Criminal Damages In Small Claims Court
How to seek restitution for fraud and other crimes.
You can be the victim of a crime and still end up in small claims court to recover the damages suffered as a result of the offense against you.
A crime is the violation of a statute with criminal intent, criminal negligence or as part of a criminal scheme or undertaking. The type of statutes known as "criminal" statutes are those that are meant to prohibit or prevent conduct that unjustifiably causes harm to a citizen, simply because he is a citizen, a member of the public. Crimes are offenses against society as a whole, although they may affect only one citizen at a time.
These statutes are made into law by the legislatures of the different governmental units. City and county statutes are known as ordinances. In order to meet the tests of your state and the federal constitutions, they are written so that they give fair warning to all of the prohibited conduct.
The same kind of personal injury damage or property damage you can suffer as the result of a tort can be the result of a crime. White collar crimes usually involve injuries to business interests, and often involve fraudulent conduct.
If you are the victim of a crime, the rights that are violated are said to be public rights, because a crime is an offense against the general peace and dignity of all persons. As a victim, technically you are only a witness in a criminal case, like any other witness. The prosecutor represents all the people and works for the government. She is the lawyer on your side because you are a member of the society whose laws she has sworn to enforce, but the attorney-client relationship, one derived from a private contract, does not exist between you.
Making Good On Bad Acts
A person convicted of a crime is punished. Incidental to the punishment, the wrongdoer may also be ordered to pay restitution. When restitution is ordered as part of a sentence, the convicted person is ordered to restore to the victim the provable value of the damage resulting from the crime. Most of the time this payment is a condition of the guilty person's staying out of jail. As a result, there is a greater likelihood of your being made whole financially when restitution is ordered as part of the sentence in a criminal case, and when it is made a condition of the criminal remaining free. In this case, the criminal defendant holds the keys to the jailhouse in his hand and does not need to go there at all unless you are not paid. People will quickly come up with money with the threat of a lockup hanging over their heads. Unless the criminal has a long record, it is likely that you will be paid without having to file a lawsuit.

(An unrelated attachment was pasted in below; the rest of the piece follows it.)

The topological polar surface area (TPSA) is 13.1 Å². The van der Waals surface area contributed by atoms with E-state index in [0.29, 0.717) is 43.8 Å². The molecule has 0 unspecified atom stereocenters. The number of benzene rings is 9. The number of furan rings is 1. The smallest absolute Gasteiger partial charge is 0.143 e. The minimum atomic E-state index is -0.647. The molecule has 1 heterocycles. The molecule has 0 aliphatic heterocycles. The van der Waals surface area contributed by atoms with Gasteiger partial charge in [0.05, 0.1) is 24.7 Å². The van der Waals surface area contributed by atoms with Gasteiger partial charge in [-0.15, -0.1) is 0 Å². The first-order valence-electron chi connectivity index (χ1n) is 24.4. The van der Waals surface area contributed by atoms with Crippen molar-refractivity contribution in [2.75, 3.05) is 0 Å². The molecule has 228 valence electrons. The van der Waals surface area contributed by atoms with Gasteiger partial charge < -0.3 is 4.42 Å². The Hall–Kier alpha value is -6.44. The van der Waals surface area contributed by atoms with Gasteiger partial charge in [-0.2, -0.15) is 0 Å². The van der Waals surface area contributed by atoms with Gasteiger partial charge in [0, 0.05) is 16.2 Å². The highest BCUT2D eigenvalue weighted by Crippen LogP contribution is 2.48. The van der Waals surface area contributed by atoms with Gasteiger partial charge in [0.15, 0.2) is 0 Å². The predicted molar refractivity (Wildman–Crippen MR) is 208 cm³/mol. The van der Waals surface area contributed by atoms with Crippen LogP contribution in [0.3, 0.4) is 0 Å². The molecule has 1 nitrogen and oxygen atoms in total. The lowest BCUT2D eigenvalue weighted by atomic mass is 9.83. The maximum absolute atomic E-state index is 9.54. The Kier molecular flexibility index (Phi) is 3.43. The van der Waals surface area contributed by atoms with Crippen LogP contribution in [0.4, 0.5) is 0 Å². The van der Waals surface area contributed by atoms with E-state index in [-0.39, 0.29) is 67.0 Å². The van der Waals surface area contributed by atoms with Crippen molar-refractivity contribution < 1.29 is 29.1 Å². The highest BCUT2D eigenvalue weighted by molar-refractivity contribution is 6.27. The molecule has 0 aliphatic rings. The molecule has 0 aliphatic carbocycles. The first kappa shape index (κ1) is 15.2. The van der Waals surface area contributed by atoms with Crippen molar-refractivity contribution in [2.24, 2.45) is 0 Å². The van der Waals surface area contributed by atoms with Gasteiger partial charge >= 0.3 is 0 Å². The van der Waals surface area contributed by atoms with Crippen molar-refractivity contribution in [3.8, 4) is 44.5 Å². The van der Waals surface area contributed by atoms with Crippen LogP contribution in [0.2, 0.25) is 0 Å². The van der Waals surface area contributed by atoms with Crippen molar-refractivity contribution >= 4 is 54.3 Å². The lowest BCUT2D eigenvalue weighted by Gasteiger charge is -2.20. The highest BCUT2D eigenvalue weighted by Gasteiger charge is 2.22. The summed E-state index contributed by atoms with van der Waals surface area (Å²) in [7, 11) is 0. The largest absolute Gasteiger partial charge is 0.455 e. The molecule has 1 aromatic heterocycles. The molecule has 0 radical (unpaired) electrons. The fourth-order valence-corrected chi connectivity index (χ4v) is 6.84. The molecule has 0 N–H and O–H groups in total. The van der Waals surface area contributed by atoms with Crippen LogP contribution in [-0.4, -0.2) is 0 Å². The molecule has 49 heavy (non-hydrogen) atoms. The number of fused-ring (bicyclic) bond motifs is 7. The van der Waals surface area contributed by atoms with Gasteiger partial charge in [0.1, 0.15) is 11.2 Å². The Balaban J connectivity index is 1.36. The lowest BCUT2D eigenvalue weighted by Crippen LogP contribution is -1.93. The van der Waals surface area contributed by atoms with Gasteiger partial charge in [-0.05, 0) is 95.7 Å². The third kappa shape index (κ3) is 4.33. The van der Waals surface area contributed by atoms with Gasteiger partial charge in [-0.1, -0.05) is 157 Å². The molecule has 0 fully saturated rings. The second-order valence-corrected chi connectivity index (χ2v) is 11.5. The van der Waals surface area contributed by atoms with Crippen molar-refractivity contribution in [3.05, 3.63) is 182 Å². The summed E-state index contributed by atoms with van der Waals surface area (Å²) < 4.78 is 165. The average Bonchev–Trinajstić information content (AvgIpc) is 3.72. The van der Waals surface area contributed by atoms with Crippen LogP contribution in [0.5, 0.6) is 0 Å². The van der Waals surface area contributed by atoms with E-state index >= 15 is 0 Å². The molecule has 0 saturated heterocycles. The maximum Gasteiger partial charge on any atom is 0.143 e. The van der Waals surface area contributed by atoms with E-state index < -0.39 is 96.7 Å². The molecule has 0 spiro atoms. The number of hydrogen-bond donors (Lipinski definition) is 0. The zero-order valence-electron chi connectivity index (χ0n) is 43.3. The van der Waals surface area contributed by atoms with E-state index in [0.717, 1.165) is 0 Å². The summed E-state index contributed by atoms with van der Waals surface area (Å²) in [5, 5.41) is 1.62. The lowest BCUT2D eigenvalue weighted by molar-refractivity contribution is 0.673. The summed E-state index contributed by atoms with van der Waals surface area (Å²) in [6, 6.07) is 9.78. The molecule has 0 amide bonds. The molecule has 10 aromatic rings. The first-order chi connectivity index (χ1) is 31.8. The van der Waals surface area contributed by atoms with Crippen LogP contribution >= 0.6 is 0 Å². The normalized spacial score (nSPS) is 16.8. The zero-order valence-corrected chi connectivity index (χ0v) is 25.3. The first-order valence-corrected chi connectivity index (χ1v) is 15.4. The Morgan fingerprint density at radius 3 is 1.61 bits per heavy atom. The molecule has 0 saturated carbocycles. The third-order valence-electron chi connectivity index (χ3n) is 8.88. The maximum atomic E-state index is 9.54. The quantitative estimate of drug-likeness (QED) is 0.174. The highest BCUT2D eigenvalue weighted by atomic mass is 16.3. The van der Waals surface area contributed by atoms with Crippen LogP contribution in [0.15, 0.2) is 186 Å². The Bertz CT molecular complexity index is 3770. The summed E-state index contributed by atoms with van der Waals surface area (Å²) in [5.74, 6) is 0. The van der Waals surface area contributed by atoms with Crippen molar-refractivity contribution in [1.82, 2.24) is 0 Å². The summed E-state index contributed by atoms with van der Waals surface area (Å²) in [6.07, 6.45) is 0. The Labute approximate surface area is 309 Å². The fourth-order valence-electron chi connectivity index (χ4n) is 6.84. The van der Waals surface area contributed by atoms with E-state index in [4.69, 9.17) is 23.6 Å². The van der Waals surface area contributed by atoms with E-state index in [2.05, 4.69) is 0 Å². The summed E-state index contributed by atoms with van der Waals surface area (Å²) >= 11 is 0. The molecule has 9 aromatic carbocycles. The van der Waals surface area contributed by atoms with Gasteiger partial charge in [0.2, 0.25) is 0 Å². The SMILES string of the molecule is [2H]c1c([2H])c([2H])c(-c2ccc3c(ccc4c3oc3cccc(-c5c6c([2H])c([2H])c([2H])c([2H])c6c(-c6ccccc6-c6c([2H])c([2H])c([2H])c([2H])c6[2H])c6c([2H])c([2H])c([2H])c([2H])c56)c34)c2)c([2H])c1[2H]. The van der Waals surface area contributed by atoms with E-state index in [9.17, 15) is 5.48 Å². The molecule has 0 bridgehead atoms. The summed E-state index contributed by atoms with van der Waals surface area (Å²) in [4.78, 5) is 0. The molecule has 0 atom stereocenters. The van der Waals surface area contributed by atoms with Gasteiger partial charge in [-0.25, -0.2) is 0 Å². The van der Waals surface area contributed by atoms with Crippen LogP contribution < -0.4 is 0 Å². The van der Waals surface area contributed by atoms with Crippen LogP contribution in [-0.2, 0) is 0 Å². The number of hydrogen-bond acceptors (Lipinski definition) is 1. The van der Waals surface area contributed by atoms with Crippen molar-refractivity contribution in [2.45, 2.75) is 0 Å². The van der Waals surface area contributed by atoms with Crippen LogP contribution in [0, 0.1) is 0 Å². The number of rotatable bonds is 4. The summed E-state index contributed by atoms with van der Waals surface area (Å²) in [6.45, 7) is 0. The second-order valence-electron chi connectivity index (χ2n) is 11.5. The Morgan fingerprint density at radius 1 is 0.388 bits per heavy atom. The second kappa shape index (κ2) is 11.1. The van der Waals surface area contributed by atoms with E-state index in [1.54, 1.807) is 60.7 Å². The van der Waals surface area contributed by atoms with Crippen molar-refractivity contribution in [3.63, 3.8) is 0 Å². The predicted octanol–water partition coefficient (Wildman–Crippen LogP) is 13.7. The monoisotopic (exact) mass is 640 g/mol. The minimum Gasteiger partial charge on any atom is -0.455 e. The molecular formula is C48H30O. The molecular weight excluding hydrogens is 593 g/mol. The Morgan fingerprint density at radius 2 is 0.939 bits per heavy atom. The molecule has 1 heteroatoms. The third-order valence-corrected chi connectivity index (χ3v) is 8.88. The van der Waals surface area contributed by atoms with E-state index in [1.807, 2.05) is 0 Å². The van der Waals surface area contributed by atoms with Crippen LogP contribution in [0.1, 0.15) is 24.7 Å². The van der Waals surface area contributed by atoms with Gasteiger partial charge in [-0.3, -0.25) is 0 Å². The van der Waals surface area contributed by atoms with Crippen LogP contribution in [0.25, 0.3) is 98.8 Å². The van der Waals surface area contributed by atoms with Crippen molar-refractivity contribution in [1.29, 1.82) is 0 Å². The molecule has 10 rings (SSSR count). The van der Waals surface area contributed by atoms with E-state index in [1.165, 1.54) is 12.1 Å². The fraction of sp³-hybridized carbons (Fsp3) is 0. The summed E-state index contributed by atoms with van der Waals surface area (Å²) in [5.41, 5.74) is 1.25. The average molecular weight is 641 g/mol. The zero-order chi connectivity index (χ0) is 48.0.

If you have suffered damage as the result of the crime, you need to be able to show the prosecutor the dollar value of the damage and to let the prosecutor know that you would like to be notified at every stage of the case. Be persistent. If you have not been notified about the progress of the case for a time that seems long to you, call the prosecutor. After all, he or she works for you, the taxpayer.
If you can, go to the sentencing hearing, let the judge know you are the victim, and tell him or her how much you have lost. You may get it back. But being the victim of a crime does not do away with your rights to bring a civil action for the damage done to you. If restitution is not ordered as part of the sentence in the case, or even if the bad guy is found not guilty at trial, you keep your right to sue and recover, just as in any other case where you have suffered a substantial loss. A defendant in a criminal case must be proven guilty of the crime to a moral certainty and beyond a reasonable doubt-a very difficult level of proof. This is why a criminal defendant is never found innocent, only not guilty, if acquitted. To win in a civil case, you need only prove that your evidence is a little better than that offered by the opposition. It needs to weigh a little more on the scales of justice. Simply because a prosecutor fails to prove an act beyond a reasonable doubt does not mean that you cannot prove it by the greater weight of the evidence.
One special caution in these cases: Statistics show that 90 percent of crimes are committed by 10 percent of the population. Statistics show, too, that most of that 10 percent is not going to have money or property to satisfy your claim even if you get judgment against them. If they have nothing, you may end up with nothing but the warm feeling that comes from having met the challenge of doing something you have not done before.
If you want to pursue your claim as a matter of principle, because you are in a business where it is likely you will need to learn how to win a small claims case, or because you think it would be fun, go ahead! The person who has no money now might have some later. Judgments stay alive, and are collectible for extended periods-up to seven years in many states.
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